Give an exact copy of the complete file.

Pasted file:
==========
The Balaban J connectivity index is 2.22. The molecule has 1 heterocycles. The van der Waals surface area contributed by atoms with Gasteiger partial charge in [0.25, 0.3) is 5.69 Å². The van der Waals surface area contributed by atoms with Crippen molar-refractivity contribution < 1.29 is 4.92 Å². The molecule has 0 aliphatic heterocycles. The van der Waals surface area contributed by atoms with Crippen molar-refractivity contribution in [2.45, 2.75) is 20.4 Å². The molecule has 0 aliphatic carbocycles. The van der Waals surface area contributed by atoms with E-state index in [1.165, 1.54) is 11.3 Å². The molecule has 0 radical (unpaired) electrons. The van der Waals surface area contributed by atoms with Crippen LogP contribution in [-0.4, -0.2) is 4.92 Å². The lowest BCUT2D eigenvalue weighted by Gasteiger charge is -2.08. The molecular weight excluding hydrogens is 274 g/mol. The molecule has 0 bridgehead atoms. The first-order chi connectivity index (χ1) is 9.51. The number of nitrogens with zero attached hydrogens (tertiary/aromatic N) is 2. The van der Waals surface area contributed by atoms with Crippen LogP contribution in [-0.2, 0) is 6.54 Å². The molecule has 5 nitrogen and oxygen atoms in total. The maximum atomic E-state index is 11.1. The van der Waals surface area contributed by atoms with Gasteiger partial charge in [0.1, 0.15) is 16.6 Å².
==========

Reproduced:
The Balaban J connectivity index is 2.22. The molecule has 1 heterocycles. The van der Waals surface area contributed by atoms with Gasteiger partial charge in [0.25, 0.3) is 5.69 Å². The van der Waals surface area contributed by atoms with Crippen molar-refractivity contribution < 1.29 is 4.92 Å². The molecule has 0 aliphatic heterocycles. The van der Waals surface area contributed by atoms with Crippen molar-refractivity contribution in [2.45, 2.75) is 20.4 Å². The molecule has 0 aliphatic carbocycles. The van der Waals surface area contributed by atoms with E-state index in [1.165, 1.54) is 11.3 Å². The molecule has 0 radical (unpaired) electrons. The van der Waals surface area contributed by atoms with Crippen LogP contribution in [-0.4, -0.2) is 4.92 Å². The lowest BCUT2D eigenvalue weighted by Gasteiger charge is -2.08. The molecular weight excluding hydrogens is 274 g/mol. The molecule has 0 bridgehead atoms. The first-order chi connectivity index (χ1) is 9.51. The number of nitrogens with zero attached hydrogens (tertiary/aromatic N) is 2. The van der Waals surface area contributed by atoms with Crippen LogP contribution in [-0.2, 0) is 6.54 Å². The molecule has 5 nitrogen and oxygen atoms in total. The maximum atomic E-state index is 11.1. The van der Waals surface area contributed by atoms with Gasteiger partial charge in [0.1, 0.15) is 16.6 Å².